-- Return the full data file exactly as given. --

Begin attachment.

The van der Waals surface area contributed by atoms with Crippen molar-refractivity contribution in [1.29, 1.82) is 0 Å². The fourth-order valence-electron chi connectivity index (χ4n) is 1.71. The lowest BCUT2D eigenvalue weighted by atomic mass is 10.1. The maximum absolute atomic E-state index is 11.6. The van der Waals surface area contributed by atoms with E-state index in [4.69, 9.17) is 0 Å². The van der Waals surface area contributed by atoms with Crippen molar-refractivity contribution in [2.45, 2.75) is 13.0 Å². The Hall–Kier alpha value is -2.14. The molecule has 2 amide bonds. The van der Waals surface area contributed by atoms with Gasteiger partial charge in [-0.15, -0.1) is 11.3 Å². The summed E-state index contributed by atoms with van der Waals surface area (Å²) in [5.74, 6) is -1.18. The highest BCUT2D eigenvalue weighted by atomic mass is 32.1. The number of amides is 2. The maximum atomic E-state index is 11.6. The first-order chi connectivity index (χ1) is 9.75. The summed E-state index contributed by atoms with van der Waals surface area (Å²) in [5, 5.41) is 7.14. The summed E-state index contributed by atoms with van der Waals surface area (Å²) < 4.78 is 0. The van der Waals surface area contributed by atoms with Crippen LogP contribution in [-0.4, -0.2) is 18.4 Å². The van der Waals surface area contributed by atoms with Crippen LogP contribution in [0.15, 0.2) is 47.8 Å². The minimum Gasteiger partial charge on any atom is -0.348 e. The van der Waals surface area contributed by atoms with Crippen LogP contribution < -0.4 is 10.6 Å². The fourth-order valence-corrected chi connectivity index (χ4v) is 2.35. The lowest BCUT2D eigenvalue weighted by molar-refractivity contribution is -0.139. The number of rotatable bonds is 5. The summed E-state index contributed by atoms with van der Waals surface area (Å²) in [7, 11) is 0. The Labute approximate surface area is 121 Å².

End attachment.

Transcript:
The van der Waals surface area contributed by atoms with Crippen molar-refractivity contribution in [1.29, 1.82) is 0 Å². The fourth-order valence-electron chi connectivity index (χ4n) is 1.71. The lowest BCUT2D eigenvalue weighted by atomic mass is 10.1. The maximum absolute atomic E-state index is 11.6. The van der Waals surface area contributed by atoms with E-state index in [4.69, 9.17) is 0 Å². The van der Waals surface area contributed by atoms with Crippen molar-refractivity contribution in [2.45, 2.75) is 13.0 Å². The Hall–Kier alpha value is -2.14. The molecule has 2 amide bonds. The van der Waals surface area contributed by atoms with Gasteiger partial charge in [-0.15, -0.1) is 11.3 Å². The summed E-state index contributed by atoms with van der Waals surface area (Å²) in [5.74, 6) is -1.18. The highest BCUT2D eigenvalue weighted by atomic mass is 32.1. The number of amides is 2. The maximum atomic E-state index is 11.6. The first-order chi connectivity index (χ1) is 9.75. The summed E-state index contributed by atoms with van der Waals surface area (Å²) in [5, 5.41) is 7.14. The summed E-state index contributed by atoms with van der Waals surface area (Å²) < 4.78 is 0. The van der Waals surface area contributed by atoms with Crippen LogP contribution in [-0.4, -0.2) is 18.4 Å². The van der Waals surface area contributed by atoms with Crippen LogP contribution in [0.15, 0.2) is 47.8 Å². The minimum Gasteiger partial charge on any atom is -0.348 e. The van der Waals surface area contributed by atoms with Crippen LogP contribution < -0.4 is 10.6 Å². The fourth-order valence-corrected chi connectivity index (χ4v) is 2.35. The lowest BCUT2D eigenvalue weighted by molar-refractivity contribution is -0.139. The number of rotatable bonds is 5. The summed E-state index contributed by atoms with van der Waals surface area (Å²) in [7, 11) is 0. The Labute approximate surface area is 121 Å².